Britain pledged to defend Sweden if the country came under attack, with Prime Ministers Boris Johnson and Magdalena Andersson signing a security assurance deal outside Stockholm on Wednesday.
Sweden and Finland are pondering whether to join NATO following Russia’s invasion of Ukraine on February 24. Johnson is later expected to make a similar defense commitment to Finland, where he will meet with President Sauli Niinisto.
The agreement will “fortify northern Europe’s defenses, in the face of renewed threats,” Johnson said in a statement, adding it “is a symbol of the everlasting assurance between our nations.”
“These are not a short-term stop-gap, but a long-term commitment to bolster military ties and global stability, and fortify Europe’s defenses for generations to come,” Johnson said in the statement.
Finland shares a 1,340-kilometer (830-mile) land border with Russia.
“And whether it’s in the event of a disaster or a military attack, what we’re saying today is that upon request from the other party, we would come to the other parties’ assistance,” Johnson told a joint news conference.
He said that the war in Ukraine is Russian President Vladimir “Putin’s bloodthirsty campaign against a sovereign nation.”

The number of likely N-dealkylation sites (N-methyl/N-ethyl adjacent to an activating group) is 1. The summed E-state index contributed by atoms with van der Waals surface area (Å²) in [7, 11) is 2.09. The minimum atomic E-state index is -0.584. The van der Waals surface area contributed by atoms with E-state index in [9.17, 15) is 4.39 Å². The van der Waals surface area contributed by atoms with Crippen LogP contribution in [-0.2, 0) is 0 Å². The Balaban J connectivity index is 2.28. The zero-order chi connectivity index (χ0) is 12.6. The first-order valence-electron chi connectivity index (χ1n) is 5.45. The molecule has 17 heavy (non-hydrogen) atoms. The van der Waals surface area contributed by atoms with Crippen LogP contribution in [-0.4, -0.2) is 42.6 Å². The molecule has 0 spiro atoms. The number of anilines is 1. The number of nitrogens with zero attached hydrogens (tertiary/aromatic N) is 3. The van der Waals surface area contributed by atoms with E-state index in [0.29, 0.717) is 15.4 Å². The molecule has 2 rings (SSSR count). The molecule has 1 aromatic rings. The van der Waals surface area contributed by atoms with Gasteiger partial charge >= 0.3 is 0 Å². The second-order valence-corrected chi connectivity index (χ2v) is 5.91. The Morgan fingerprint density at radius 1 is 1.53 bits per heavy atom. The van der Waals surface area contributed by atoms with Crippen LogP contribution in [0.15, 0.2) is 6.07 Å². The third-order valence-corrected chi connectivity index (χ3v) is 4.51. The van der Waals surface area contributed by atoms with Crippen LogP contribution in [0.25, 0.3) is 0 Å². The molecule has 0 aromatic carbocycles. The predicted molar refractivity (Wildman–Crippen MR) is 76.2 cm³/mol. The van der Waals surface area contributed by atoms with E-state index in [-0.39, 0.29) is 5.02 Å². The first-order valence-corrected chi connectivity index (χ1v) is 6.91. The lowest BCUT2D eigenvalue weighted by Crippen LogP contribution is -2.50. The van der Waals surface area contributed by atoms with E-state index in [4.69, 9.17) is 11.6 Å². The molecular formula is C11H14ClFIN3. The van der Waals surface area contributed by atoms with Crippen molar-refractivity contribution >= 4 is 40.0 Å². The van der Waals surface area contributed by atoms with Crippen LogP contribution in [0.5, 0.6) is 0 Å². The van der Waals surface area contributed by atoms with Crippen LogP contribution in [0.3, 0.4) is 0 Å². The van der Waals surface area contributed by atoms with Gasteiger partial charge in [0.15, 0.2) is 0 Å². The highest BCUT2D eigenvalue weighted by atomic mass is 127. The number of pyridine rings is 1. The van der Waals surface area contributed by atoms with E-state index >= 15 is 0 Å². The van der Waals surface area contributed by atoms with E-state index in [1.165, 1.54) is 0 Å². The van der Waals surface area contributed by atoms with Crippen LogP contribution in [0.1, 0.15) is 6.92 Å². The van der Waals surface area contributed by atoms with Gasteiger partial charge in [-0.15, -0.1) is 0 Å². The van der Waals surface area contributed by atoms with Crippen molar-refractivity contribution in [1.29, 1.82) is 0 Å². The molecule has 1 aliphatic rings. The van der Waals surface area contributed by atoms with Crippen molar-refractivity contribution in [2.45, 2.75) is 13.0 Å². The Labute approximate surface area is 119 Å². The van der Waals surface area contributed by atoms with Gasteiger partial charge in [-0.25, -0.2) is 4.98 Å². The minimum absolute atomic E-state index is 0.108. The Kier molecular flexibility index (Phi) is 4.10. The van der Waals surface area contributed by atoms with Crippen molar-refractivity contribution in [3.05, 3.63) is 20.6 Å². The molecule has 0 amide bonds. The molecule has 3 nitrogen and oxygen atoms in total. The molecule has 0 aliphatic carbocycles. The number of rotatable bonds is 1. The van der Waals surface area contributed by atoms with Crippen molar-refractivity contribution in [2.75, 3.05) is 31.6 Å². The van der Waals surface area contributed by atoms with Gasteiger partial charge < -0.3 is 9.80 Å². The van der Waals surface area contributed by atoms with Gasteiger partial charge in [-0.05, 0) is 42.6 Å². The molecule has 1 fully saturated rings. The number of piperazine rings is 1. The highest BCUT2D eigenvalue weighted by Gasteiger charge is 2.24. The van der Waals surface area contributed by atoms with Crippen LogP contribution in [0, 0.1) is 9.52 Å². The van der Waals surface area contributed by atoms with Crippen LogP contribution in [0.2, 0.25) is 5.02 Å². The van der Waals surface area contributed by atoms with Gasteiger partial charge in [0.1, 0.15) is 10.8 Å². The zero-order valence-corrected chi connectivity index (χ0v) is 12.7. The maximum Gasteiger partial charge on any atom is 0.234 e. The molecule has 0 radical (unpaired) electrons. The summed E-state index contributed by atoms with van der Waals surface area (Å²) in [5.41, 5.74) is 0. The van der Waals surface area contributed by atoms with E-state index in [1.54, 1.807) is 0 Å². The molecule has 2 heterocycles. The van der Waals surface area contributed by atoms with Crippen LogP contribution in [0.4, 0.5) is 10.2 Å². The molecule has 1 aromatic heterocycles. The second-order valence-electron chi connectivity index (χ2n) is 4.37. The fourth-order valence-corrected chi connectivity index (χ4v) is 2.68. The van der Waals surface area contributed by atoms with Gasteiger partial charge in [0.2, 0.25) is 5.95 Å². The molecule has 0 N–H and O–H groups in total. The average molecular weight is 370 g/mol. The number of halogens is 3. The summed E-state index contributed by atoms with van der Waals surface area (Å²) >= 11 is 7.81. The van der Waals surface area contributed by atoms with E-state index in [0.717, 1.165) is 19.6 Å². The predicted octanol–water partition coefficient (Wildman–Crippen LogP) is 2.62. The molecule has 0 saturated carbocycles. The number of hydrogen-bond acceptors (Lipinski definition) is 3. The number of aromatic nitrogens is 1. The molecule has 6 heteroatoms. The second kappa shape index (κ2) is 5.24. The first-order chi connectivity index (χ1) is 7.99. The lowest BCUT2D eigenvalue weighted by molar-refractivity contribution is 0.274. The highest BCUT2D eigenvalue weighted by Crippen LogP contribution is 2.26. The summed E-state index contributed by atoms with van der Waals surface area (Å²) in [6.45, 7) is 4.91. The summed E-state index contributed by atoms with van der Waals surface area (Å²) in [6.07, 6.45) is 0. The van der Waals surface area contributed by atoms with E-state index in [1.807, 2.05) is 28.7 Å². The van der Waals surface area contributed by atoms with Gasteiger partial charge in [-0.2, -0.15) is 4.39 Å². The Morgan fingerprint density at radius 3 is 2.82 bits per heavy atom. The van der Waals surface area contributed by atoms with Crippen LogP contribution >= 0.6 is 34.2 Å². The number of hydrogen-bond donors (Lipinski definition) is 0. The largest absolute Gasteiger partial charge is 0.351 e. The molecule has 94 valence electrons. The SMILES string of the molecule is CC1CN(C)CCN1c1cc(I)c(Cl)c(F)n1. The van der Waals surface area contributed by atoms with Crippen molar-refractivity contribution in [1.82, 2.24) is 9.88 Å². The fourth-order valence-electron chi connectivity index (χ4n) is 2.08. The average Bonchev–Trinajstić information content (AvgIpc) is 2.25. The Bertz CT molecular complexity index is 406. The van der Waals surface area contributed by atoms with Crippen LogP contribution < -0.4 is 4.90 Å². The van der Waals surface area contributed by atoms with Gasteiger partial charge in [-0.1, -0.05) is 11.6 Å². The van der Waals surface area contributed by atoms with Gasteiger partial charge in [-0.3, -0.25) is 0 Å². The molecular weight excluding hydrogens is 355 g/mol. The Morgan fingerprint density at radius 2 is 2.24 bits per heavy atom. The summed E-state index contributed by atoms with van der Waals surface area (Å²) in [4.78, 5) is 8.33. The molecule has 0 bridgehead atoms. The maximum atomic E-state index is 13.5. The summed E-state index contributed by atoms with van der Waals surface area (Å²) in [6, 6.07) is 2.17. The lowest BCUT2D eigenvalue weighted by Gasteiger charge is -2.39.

Andersson said: “Putin thought he could cause division, but he has achieved the opposite. We stand here today more united than ever.”
The Kremlin has warned of “military and political repercussions” if Sweden and Finland decide to join NATO. Andersson said that Russia would increase its “military presence in this region if Sweden and or Finland sends in an application.”
Should they apply, there will be an interim period lasting from when an application has been handed in until all 30 NATO members’ parliaments have ratified it. The two Nordic countries are expected to announce their positions on NATO membership in the coming days.
He met with Andersson in Harpsund, the country retreat of Swedish prime ministers, which is located about 90 kilometers (55 miles) southwest of Stockholm.
Johnson, who said Putin was “a 21st-century tyrant,” also offered during his one-day visit to increase the deployments of British troops and military assets to the region.
Britain is already present in the Baltic Sea areas with the Joint Expeditionary Force, which consists of 10 Northern European nations: the United Kingdom, Sweden, Finland, Denmark, Estonia, Iceland, Latvia, Lithuania, the Netherlands and Norway.
In 2017, Sweden and Finland joined the British-led military rapid reaction force, which is designed to be more flexible and respond more quickly than the larger NATO alliance.
It uses NATO standards and doctrine, so it can operate in conjunction with NATO, UN or other multinational coalitions.
Fully operational since 2018, the force has held a number of exercises both independently and in cooperation with NATO.